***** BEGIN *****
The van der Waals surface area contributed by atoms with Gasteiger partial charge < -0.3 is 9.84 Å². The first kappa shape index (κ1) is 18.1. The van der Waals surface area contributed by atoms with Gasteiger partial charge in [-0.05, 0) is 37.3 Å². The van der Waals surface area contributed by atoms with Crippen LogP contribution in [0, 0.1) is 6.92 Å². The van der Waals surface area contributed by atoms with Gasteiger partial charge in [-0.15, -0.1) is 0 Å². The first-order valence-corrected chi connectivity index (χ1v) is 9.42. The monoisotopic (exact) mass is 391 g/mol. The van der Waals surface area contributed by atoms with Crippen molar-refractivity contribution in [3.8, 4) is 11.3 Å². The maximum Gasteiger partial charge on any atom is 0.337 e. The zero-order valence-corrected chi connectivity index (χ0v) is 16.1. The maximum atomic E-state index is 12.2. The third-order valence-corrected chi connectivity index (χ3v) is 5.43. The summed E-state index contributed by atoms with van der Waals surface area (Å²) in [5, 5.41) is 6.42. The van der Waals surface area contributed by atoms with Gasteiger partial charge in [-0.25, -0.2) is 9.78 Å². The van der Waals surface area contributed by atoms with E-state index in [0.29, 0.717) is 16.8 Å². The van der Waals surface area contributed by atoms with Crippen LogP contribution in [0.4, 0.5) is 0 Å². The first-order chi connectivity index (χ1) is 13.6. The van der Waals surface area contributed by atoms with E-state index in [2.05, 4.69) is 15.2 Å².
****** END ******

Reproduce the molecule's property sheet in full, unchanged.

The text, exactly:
The van der Waals surface area contributed by atoms with Gasteiger partial charge < -0.3 is 9.84 Å². The first kappa shape index (κ1) is 18.1. The van der Waals surface area contributed by atoms with Gasteiger partial charge in [-0.05, 0) is 37.3 Å². The van der Waals surface area contributed by atoms with Crippen LogP contribution in [0, 0.1) is 6.92 Å². The van der Waals surface area contributed by atoms with Gasteiger partial charge in [-0.15, -0.1) is 0 Å². The first-order valence-corrected chi connectivity index (χ1v) is 9.42. The monoisotopic (exact) mass is 391 g/mol. The van der Waals surface area contributed by atoms with Crippen molar-refractivity contribution in [3.8, 4) is 11.3 Å². The maximum Gasteiger partial charge on any atom is 0.337 e. The zero-order valence-corrected chi connectivity index (χ0v) is 16.1. The maximum atomic E-state index is 12.2. The third-order valence-corrected chi connectivity index (χ3v) is 5.43. The summed E-state index contributed by atoms with van der Waals surface area (Å²) in [5, 5.41) is 6.42. The van der Waals surface area contributed by atoms with Gasteiger partial charge in [-0.25, -0.2) is 9.78 Å². The van der Waals surface area contributed by atoms with E-state index in [0.29, 0.717) is 16.8 Å². The van der Waals surface area contributed by atoms with Crippen LogP contribution in [0.4, 0.5) is 0 Å². The first-order chi connectivity index (χ1) is 13.6. The van der Waals surface area contributed by atoms with E-state index in [2.05, 4.69) is 15.2 Å².